“If we want to deliver on the 2030 targets and beyond, it is necessary to give the market some room for manoeuvre to make long-term investments in new and efficient technologies. The proposal by the Greens will undermine this by steering investments towards a short-term perspective”, said the EPP Group Spokesman in the European Parliament’s Industry Committee, Gunnar Hökmark MEP, before the vote which takes place tomorrow in the joint Industry and Environment Committees on the legislative proposal on the Governance of the Energy Union.

This legislation enables the European Commission and the Member States to keep track of the progress towards an Energy Union in the EU. One of its main purposes is to allow national objectives and policies to be coherent with EU goals while also making sure that individual countries' flexibility can adapt to local conditions and needs.

This is exactly why the EPP Group favours a modern and flexible approach in the Energy Union as opposed to the outdated inflexible planning proposed by the Greens.

The EPP Group Spokeswoman in the Environment Committee, Angélique Delahaye MEP, points to the fact that real world experience has proven that a modern approach to governance works. “The great achievements within the field of renewable energy and new technologies that we have seen in parts of Europe, are not the result of regulation, but of competition and well-designed incentive structures. We need to continue to build on that same logic”, she said.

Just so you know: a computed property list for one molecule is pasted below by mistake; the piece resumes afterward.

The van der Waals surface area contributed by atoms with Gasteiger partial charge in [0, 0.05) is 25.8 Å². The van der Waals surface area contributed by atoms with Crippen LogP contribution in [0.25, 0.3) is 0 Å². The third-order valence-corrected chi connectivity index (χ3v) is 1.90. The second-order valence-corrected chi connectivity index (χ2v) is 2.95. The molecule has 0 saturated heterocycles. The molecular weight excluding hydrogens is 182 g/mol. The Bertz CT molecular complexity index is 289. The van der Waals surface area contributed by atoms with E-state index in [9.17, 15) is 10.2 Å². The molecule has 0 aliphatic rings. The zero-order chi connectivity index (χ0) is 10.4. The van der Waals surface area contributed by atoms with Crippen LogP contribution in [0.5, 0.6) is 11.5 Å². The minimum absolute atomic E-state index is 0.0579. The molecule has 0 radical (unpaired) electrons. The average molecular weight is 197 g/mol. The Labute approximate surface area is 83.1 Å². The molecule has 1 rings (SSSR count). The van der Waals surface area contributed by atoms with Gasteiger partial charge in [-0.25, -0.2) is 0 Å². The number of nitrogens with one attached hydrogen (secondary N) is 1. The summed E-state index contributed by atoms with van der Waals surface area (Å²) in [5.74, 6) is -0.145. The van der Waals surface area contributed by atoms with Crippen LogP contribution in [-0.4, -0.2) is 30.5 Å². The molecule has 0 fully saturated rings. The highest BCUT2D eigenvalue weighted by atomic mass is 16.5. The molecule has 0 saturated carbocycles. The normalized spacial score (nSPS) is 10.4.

Only by keeping a focus on what we want to achieve in the long-run - notably to keep the promises we made to each other and the planet in the Paris Climate Agreement - will we succeed, the MEP noted.

“A long-term strategy is the right path to follow in our energy and climate policies. It will facilitate long-term investments, ensure stability for European industry, and at the same time help us to fulfil the climate goals in the Paris Agreement. The long-term strategy must be efficiently shaped so that all Member States push in the same direction. Without a political consensus on where we want to go, we will not be able to go anywhere”, said Angélique Delahaye.

“In addition, when it comes to the reality on the ground, the decisions have to be taken as close as possible to the actors involved”, Gunnar Hökmark underlined.

“Regional cooperation is key to achieving a truly European energy market. We are happy that the Parliament will be going into the negotiations with the European Commission and the Council asking the Member States to explore all possible options, while also recognising that solutions are only viable if they come from those directly concerned”, Hökmark concluded.


The EPP Group is the largest political group in the European Parliament with 217 Members from 27 Member States

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